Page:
There is an exhibition at Castlemaine’s delightful treasure-trove of a public gallery that in its own quiet way is subversive of the prevailing orthodoxy about who matters in early 20th century Australian painting. The subject of the show is Australian artists’ encounters with the Mediterranean land- and seascape, under the title Mediterranean Summers. There are old favourites: Will Ashton, Rupert Bunny and E Phillips Fox and his wife Ethel Carrick Fox. But there are also some surprises from artists whom one rarely sees illustrated in conventional histories of Australian painting. These artists were trained mostly at the National Gallery of Victoria’s Gallery School or with Julian Ashton in Sydney. Their number includes Dorrit Black (1891-1951), Herbert Rose (1888-1937), Justus Jörgensen (1893-1975), Harley C Griffiths (1909-1981), Polly Hurry (1883-1963), Dora Wilson (1883-1946), Colin Colahan (1897-1987), Charles Wheeler (1881-1977), and Ambrose Patterson (1877-1967). What they have in common is that they have to a greater or lesser extent faded in memory like the original text on a palimpsest. Today they are visible only faintly through the overwriting of history because on the great teleological juggernaut that is Australian art criticism most of these painters can’t find a seat. Simply put, these artists don’t fit into the grand story of Modernism’s triumph in the Antipodes.
Castlemaine’s Art Gallery and Historical Museum, under the direction of Peter Perry, has long been doing its best to propound a broader view of Australian art history and the small (in number) exhibition under review is one such case. Australians have always been indefatigable travellers and none more so in the early 20th century than artists (and musicians, one thinks of Percy Grainger and Nellie Melba). Typically, after three of four years’ study at the Gallery School or Ashton’s, they went abroad to further their studies, with Paris and the ateliers of Julian and Colarossi finding, but by no means exclusively, favour. Like homing pigeons they returned to Australia, but they had caught the travel bug and many returned regularly to Europe.
The fifty-eight paintings on show at Castlemaine essay a wide range of work from different stages in the artists’ working life. Some are mature works as in E Phillips Fox’s wonderful In Summer Time (c. 1911), Rupert Bunny’s masterly Village, South of France (c. 1926), and Dora Wilson’s lovely views of Corsica and St Tropez from the early 1930s. Surely Wilson deserves a reappraisal. Unlike her one time fiancé Charles Wheeler, whose work deteriorated with age, Wilson’s blossomed, if the pictures at Castlemaine are anything to go by. She reveals herself as an accomplished colourist. As for Wheeler, the pictures by him on display come from the early part of his career (the 1920s) and make one wonder what he could have achieved had he developed the sensibility evident in ‘Albi, France’ (below right), instead of finding comfort in dull representationalism.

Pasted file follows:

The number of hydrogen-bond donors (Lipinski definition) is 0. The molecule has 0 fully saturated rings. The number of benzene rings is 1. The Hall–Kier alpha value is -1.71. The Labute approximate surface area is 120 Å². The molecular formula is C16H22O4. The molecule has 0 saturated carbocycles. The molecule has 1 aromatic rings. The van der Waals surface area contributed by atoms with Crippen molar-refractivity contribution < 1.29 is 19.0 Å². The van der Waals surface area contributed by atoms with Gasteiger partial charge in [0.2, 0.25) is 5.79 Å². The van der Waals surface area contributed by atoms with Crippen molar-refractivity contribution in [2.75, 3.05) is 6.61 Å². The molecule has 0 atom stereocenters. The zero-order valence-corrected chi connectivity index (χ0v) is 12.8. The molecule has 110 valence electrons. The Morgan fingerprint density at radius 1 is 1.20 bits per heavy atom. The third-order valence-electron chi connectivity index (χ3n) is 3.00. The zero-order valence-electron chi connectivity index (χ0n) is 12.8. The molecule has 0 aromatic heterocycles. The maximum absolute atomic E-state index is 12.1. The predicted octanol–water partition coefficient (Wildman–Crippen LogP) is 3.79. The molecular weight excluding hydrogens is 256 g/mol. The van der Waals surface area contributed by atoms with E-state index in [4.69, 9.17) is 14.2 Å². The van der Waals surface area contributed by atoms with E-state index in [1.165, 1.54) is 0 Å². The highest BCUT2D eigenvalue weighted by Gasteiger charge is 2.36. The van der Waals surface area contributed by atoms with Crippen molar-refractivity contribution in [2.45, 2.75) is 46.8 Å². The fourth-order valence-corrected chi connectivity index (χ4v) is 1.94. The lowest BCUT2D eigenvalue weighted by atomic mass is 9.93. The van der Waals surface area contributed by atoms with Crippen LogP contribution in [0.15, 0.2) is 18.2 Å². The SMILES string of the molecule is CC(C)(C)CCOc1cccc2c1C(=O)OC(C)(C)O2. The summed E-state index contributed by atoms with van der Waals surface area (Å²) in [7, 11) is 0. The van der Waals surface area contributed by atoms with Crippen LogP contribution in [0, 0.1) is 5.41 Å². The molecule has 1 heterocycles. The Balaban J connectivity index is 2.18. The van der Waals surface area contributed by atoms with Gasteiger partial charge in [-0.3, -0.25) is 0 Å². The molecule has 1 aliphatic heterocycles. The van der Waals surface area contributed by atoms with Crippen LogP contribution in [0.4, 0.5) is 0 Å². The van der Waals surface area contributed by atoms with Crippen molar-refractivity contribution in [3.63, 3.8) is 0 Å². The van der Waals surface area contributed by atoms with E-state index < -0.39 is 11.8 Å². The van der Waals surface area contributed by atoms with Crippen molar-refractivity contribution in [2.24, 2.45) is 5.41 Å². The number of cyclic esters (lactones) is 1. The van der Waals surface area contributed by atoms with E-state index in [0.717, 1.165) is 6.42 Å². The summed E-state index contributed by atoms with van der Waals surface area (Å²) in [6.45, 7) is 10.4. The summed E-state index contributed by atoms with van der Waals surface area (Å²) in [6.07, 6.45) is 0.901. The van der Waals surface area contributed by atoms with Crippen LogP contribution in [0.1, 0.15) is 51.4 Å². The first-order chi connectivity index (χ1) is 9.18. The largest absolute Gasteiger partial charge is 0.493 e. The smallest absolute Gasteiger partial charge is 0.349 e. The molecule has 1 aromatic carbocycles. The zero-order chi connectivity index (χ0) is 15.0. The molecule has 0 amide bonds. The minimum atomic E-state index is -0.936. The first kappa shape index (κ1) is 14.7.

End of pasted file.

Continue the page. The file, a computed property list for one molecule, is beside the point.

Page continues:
Most of the work on show is from the mid years of the artists represented. As Katherine Kovacic, notes in her serviceable introduction to the catalogue accompanying the show, as soon as Australian artists began travelling to Europe they headed for the Mediterranean.
“The light in particular is almost a presence in these Mediterranean scenes,” she writes. “Whether its intensity is expressed throughout a strong counter-play of sun and shadow, the sun sparkling on water, an overall saturation of colour or conversely, a lightening of the palette to a white-gold haze, artists clearly found working with this light both an attraction and a challenge.”
The shadow cast by Max Meldrum is seen in the works by Colahan and Jörgensen who between the two of them have twelve pictures in the exhibition. Colahan’s Provencescape, painted in the late 1940s, finds a Cezannesque abstraction in the landscape. The viewer stands at the beginning of a low, walled path, vegetation on the left rising to the tiled roofs of two buildings. On the right one looks straight at a village house square on and behind it to the pitched terra-cotta tiled roof of another, and behind it the beginnings of a pine forest. Electricity poles cast blue shadows. Jorgensen’s Street Scene, Cassis from 1927, has the same subaqueous shadows one sees in the Colahan. Jörgensen’s use of colour, specifically the key complementary opposites yellow/blue and red/green, is particularly affecting.
Mediterranean Summers reminds us that there is a broader range of serious artistic expression in our past than the disciples of modernism would allow. It shows us that along side the recognised masters such as Bunny and Fox there’s a group of forgotten painters who can hold their own on the gallery walls.